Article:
Robert Forster met Grant McLennan at the University of Queensland in the mid-1970s; two
undergrads with a shared passion for music, film, poetry and pop-culture. Soon they formed The
Go-Betweens whose bohemian pop music full of literary allusions and local references stood out
amidst the exploding local punk rock scene.

‘The truest and strangest poet of our generation’ Nick Cave

Over the next decade, and with the addition of other members, they recorded nine studio albums
and toured the world, playing alongside bands such as The Birthday Party, Orange Juice, The
Triffids, The Smiths and REM. By the time these two ambitious but rock-star-wrecked handsome
men sacked their own band in 1989, their unique contribution to the Australian music scene had
sparked comparisons with Lennon/McCartney and delivered songs that have gone on to become
part of our cultural musical lexicon: ‘Cattle and Cane’, ‘Spring Rain’, and ‘Streets of Your Town’.
Thirty years after they first met, and ten years after Grant’s tragic passing, Robert Forster has
written a deeply personal reflection on his life-long friendship and collaboration with Grant
McLennan; covering the background stories to some of their most well-known songs; adventures in
London, Glasgow, Europe, the US – and Brisbane; and dealing for the first time with the
devastating personal consequences of their band’s break-up.

Tickets on sale at Fullers Bookshop:
1 x ticket: $20
1 x ticket + 1 x book: $49.95
(Grant & I RRP: $35)

Robert will be in conversation with Tim Cox and playing songs at Hobart Town Hall, Tuesday
September 6, 6pm. Tickets from Fullers Bookshop


1. To make something beautiful. Beauty does not have to mean prettiness, but can emerge from the scope of one’s imagination, the precision of one’s words, the steadiness and honesty of one’s gaze.

2. To make something truthful. ‘Beauty is truth, truth beauty.’

3. To make use of what you have and who you are. Even a limited talent brings an obligation to explore it, develop it, exercise it, be grateful for it.

4. To make, at all. To create is to defy emptiness. It is generous, it affirms. To make is to add to the world, not subtract from it. It enlarges, does not diminish.

5. Because as Iris Murdoch said, paying attention is a moral act. To write truthfully is to honour the luck and the intricate detail of being alive.


‘Reasons to write’ is part of Charlotte Wood’s acceptance speech (19th April, 2016), on winning the 2016 Stella Prize literary award – celebrating women’s writing – with her novel The Natural Way of Things.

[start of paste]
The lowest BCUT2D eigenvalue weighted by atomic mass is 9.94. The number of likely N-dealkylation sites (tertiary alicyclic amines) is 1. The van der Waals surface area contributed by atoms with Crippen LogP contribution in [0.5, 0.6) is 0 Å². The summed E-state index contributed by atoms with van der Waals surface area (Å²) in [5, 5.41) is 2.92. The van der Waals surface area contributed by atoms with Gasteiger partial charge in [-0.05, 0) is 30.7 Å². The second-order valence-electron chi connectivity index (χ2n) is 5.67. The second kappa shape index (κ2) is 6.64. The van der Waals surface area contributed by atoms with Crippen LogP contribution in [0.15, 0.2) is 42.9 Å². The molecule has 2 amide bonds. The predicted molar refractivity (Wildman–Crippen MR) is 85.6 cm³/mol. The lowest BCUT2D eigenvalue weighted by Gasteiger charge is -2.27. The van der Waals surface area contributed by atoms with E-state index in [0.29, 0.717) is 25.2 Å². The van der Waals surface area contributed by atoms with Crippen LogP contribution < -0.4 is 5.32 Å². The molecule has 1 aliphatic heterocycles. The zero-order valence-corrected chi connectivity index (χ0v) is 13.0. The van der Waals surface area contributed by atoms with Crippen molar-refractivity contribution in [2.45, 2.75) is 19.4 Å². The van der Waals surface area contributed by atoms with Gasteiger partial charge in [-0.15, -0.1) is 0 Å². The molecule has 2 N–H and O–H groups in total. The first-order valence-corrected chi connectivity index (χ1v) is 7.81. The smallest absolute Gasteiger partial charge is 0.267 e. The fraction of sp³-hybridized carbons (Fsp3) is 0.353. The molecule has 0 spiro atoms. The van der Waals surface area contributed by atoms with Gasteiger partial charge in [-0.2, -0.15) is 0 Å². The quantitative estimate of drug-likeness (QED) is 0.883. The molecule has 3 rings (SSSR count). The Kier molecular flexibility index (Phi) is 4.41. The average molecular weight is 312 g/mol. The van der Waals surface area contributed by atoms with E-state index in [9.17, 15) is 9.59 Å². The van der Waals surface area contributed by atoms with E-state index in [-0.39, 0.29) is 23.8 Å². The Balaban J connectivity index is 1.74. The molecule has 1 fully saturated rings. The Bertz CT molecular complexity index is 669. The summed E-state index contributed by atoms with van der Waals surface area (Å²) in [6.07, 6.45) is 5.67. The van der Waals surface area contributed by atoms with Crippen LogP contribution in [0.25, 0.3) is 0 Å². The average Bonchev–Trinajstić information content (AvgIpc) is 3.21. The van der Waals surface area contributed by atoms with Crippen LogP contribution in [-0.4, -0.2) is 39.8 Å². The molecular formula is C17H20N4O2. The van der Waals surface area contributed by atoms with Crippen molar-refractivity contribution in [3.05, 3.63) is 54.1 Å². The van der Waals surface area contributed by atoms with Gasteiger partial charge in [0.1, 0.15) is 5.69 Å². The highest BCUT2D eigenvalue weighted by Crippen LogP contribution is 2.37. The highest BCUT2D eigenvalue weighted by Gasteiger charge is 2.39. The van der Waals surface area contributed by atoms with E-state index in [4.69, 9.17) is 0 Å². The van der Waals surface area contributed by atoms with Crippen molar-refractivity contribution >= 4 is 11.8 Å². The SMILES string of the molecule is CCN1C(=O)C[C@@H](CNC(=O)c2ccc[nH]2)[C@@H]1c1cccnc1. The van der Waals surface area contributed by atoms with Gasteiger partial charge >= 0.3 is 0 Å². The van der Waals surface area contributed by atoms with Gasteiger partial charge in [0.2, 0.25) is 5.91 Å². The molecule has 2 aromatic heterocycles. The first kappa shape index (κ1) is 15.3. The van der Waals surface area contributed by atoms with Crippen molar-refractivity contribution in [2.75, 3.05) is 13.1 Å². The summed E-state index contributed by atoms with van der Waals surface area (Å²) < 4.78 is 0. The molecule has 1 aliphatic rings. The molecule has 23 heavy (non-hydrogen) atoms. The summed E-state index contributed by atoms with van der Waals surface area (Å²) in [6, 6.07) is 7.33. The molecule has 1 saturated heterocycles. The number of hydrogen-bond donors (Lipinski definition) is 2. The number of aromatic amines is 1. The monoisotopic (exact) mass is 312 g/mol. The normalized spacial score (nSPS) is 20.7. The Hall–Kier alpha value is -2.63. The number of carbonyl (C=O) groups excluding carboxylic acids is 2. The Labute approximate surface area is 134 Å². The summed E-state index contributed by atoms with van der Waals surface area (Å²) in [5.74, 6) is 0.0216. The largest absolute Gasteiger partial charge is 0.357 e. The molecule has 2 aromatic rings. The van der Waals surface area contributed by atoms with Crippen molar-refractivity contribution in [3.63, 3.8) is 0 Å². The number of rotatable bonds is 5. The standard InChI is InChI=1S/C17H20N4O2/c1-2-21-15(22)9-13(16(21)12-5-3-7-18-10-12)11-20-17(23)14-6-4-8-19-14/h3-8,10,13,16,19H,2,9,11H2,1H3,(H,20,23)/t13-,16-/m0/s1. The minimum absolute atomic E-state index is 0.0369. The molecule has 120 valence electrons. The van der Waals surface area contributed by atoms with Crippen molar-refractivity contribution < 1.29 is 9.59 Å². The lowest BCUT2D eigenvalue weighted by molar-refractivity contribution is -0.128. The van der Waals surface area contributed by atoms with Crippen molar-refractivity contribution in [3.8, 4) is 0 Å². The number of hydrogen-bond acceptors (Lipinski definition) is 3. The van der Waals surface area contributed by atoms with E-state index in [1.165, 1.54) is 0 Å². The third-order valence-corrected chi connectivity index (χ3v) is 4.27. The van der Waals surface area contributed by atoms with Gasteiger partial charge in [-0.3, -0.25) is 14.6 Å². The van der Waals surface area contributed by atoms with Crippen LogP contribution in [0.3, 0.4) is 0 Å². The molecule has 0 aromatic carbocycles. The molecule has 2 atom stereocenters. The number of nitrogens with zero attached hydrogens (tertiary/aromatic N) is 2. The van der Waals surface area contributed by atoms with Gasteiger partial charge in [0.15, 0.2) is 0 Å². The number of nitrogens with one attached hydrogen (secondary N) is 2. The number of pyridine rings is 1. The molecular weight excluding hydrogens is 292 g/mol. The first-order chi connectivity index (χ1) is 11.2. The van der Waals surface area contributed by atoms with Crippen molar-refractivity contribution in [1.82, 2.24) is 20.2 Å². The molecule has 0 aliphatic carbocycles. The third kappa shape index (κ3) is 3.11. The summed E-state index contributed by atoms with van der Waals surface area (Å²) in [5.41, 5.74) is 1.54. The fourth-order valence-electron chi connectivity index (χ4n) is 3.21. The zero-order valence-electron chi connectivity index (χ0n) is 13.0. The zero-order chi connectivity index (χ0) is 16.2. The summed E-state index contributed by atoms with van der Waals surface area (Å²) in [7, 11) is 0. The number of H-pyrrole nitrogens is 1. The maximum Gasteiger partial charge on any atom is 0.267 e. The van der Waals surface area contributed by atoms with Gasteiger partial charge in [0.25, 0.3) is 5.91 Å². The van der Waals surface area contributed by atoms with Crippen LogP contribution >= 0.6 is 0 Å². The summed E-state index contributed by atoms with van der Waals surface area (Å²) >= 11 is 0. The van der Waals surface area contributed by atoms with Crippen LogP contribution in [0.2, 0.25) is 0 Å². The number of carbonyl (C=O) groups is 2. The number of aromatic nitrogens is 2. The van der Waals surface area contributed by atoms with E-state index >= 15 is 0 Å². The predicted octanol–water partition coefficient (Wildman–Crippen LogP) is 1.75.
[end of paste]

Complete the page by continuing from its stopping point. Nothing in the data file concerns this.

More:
Pufferfish, aka Detective Inspector Franz Heinekin, is in trouble. He’s stuck in a “grindingly dull” professional development lecture listening to “the nasal drone of the lecturer soporific over a mid-distance lawnmower” on a stuffy late summer afternoon in Tasmania. Or as Pufferfish would have it, “Down Under’s icicle-hung nether region likened shapewise to nest-warm female pudenda”. Pufferfish has a prose style all his own.

Number seven in this endearing series is, as always, firmly rooted in the particularities of the “26th largest of Planet Earth’s three thousand or so inhabited islands”. This is hardly surprising since the author, David Owen, is private secretary to its governor, and a former editor of the Tasmanian arts magazine, Island, which in its May issue carried a gem-like Pufferfish short story with a keen sense of play that carries over into this latest instalment. Watch out for Commander Danny Deronda of the Australian Federal Police: Owen likes playing literary games.

More from Sue Turnbull at The Sydney Morning Herald, 12th August 2016


Dr James Boyce — multi-award-winning author whose books include Born Bad (2014), 1835 (2011) and Van Diemen’s Land (2008) — will launch Physick: Catharsis and ‘The Natural Things’, the latest work by Pete Hay.

Pete Hay is a poet, essayist, environmentalist, and academic, having taught geography, politics and philosophy at the University of Tasmania. His previous publications include Main Currents in Western Environmental Thought (social theory), Vandiemonian Essays (personal essays), and Silently On The Tide (poems), along with innumerable essays, book chapters, articles and reviews.

Physick is a poetry collection representing ’10 years of thought and scribble’ and will be available for signing at the launch.

Where: The Hobart Bookshop, 22 Salamanca Square
When: Thursday August 18, from 5.30pm

Free event, all welcome.